At first, I couldn’t believe my luck! I began my career as a scuba instructor at a huge resort in Acapulco. Teaching vacationers to dive in the warm Mexican water seemed like a dream come true. There was only one problem with the job – the free pool scuba demo. “Demo,” as it became known among the dive shop staff, happened twice a day for marathon, two-hour sessions. Dive instructors paired off into teams and traipsed about the pools trying to entice vacationers into trying scuba diving in the pool for free. It was a sales tool used to promote scuba diving experiences, but more importantly, Demo was a chance for us to gossip, mooch free sodas off the bar, and scope out the tourists.
Scoping out the tourists was made a lot easier because we had all bought Splaqua mirrored polarized goggles, and for those of us who needed them, Splaqua mirrored polarized prescription goggles. A couple of us bought Platina swim goggles which are made by TUSA. Of course, you don’t scuba dive with goggles, you wear a dive mask, but while we chugged around the pool, we always wore them. The mirrored goggles were good for one thing: We had a chance to really check out the best looking girls, and the girls didn’t have a clue that we were staring at them. Oh, and the goggles are good for glare off the pool, too, not that it matters.
Usually, we dive instructors were so bored during Demo that we simply marched in circles around the pools like zombies, mindlessly barking out “Doyouwanttotryscubadivinginthepoolforfree” at unsuspecting sunbathers. Sometimes, however, instructors would come back from the demo with interesting stories. Demo was occasionally a time for the unexpected and inane. Tourists with no concept of what scuba diving really was would good-naturedly give diving a try, and the results were comical.
The first time I conducted a Demo, I handed a client a mask and naively assumed he would properly don it without any further instructions. I turned my back to prepare a weight belt when I heard a spluttering, gagging noise from behind me. The client had positioned the mask just below his eyes, with the bottom seal of the mask running across the bridge of his nose and his nostrils exposed to the air. He had submerged his face to see if the mask sealed – it didn’t. He looked like a soggy toucan or some other long-beaked, bulbous-eyed bird. I stared in disbelief, but held my cool until he stated the obvious, “I got water up my nose!”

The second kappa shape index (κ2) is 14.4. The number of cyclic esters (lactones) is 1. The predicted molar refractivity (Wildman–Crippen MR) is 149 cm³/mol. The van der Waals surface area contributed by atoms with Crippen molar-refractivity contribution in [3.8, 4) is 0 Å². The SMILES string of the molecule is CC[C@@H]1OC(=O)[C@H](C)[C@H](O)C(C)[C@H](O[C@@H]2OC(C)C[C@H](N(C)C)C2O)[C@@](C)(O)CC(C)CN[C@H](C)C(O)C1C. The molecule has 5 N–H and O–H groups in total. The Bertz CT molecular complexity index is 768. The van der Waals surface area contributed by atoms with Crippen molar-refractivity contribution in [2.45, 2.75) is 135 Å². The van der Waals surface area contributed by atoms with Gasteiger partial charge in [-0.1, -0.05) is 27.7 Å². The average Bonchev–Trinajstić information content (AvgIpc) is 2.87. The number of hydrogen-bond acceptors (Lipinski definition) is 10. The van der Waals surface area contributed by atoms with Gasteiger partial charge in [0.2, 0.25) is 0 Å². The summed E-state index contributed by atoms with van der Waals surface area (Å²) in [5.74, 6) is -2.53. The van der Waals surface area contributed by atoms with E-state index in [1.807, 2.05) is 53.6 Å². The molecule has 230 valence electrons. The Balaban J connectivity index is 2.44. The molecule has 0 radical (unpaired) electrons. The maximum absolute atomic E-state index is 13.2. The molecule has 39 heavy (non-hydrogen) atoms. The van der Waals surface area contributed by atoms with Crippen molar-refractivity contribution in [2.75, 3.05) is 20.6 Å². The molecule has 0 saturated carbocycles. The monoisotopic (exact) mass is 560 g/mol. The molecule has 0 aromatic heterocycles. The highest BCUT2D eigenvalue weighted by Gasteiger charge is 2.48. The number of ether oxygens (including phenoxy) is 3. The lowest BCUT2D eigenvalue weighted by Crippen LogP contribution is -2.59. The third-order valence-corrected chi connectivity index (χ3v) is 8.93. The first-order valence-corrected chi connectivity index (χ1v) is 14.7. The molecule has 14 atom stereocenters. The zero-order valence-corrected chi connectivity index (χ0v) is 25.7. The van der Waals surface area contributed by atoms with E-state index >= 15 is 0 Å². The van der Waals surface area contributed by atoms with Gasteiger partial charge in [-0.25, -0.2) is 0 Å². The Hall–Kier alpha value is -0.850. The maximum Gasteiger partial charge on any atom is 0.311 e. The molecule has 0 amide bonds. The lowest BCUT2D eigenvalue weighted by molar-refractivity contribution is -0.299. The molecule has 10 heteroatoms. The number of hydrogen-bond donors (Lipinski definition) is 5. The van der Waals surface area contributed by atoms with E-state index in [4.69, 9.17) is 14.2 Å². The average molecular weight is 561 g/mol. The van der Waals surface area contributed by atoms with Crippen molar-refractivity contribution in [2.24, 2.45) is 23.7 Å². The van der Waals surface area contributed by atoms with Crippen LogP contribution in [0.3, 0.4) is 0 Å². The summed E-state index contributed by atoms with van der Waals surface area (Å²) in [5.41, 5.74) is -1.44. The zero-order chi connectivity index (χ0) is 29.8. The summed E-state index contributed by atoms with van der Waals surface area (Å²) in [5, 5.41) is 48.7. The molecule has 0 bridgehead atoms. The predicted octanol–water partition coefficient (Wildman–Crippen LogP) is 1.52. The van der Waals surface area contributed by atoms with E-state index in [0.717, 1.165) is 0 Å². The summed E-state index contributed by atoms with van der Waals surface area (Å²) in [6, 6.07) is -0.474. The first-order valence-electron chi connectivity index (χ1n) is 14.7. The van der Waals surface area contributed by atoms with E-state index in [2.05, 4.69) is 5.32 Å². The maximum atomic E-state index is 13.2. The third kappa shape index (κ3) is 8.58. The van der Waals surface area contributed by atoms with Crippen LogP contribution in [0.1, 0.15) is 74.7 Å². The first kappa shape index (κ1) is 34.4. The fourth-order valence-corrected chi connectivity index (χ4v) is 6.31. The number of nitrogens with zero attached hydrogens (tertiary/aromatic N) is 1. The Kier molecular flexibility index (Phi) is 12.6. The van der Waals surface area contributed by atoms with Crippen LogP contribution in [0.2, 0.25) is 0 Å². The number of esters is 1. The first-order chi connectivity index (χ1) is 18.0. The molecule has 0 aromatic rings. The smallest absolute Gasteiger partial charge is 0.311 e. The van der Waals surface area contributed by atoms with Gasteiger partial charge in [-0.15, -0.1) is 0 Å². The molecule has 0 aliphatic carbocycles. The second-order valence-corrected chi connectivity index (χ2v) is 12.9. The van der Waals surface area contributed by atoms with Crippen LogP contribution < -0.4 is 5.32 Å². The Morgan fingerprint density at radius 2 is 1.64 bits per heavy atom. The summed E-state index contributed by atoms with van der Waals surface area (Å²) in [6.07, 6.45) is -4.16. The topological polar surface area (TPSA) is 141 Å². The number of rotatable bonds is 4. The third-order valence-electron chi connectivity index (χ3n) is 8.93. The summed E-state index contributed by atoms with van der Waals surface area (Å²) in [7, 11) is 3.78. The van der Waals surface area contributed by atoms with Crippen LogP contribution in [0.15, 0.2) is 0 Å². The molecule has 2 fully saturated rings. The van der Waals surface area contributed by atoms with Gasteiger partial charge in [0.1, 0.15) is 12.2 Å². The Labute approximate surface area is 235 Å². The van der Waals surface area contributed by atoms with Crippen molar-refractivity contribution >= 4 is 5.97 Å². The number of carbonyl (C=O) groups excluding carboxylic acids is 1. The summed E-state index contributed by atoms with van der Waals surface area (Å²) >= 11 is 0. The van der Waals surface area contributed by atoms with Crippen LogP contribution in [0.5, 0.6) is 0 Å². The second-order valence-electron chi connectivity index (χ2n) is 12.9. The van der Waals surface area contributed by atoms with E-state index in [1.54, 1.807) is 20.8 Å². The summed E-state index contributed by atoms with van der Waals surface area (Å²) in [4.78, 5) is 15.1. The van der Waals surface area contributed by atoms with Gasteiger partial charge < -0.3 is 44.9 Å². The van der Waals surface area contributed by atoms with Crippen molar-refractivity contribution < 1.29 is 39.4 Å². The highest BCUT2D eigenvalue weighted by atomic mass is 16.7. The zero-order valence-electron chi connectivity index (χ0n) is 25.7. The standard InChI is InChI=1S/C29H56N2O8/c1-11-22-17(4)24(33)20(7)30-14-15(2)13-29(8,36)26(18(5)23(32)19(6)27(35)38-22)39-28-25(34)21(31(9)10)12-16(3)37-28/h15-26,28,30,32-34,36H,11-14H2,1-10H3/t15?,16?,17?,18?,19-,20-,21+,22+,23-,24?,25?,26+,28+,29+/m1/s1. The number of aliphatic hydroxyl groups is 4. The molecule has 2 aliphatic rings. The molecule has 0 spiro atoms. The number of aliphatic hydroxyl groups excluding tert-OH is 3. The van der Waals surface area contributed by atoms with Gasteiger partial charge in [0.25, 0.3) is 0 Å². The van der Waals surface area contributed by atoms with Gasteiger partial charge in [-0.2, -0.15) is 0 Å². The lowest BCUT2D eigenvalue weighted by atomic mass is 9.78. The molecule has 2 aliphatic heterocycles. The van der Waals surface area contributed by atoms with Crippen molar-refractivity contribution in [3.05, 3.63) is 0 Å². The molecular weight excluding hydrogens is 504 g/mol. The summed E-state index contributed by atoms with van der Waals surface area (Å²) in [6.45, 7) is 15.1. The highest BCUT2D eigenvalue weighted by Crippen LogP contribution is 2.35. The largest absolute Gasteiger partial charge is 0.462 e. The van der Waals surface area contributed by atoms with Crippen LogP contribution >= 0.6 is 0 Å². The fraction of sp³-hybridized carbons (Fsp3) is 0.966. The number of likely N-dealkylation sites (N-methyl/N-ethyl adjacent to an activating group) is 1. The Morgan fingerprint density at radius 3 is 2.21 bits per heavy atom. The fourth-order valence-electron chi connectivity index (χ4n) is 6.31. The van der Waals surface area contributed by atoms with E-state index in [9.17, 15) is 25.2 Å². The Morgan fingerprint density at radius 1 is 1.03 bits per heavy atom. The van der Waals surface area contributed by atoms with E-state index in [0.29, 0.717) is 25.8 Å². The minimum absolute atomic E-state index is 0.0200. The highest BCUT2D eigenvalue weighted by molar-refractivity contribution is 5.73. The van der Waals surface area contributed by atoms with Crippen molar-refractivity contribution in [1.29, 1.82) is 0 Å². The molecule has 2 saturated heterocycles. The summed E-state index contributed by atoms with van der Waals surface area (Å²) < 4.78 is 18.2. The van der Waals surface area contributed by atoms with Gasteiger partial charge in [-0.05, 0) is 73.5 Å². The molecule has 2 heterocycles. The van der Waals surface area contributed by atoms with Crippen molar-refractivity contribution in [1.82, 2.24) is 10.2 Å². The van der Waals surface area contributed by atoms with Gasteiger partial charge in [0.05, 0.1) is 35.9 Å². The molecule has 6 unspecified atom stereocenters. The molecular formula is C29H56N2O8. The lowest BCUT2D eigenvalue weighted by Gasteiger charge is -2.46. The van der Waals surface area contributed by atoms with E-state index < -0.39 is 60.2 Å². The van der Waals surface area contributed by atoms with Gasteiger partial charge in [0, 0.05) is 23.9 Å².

I thought this was really funny and shared the story with the other instructors during our lunch break. They looked unimpressed. “Didn’t you tell him to put his nose in the nose pocket?” one person asked, rolling his eyes. Apparently, this was a common mistake. I obviously had much to learn about the art of the free pool Demo and felt ashamed until someone else told me and even stranger tale.
Standard regulator mouthpieces were used in the free pool demo. The mouthpieces are made of rubber and have two bite tabs that fit between a diver’s teeth and hold the regulator in place. A diver simply bites down on the mouthpiece and inhales through his mouth. Most non-divers are familiar with the fact that divers breathe through their mouths due to the popularity of scuba diving in films and on television, but not everyone.
An instructor at my dive shop helped a client to put on the demo scuba gear and then looked away for a moment to answer an on-looker’s question. The client, having never used dive equipment before, became impatient and attempted to figure out the scuba gear on his own. Thinking logically, he figured that since people normally breathe from their noses, divers must do the same. After considerable effort, he somehow managed to shove the two bite tabs of the regulator into his nostrils. My friend turned around to find his client standing in knee deep water, mask-less, with a regulator dangling like an over-sized bull ring from his nose.
“I think something’s wrong!” The client squeaked in a high-pitched, nasal voice.
We threw that mouthpiece away.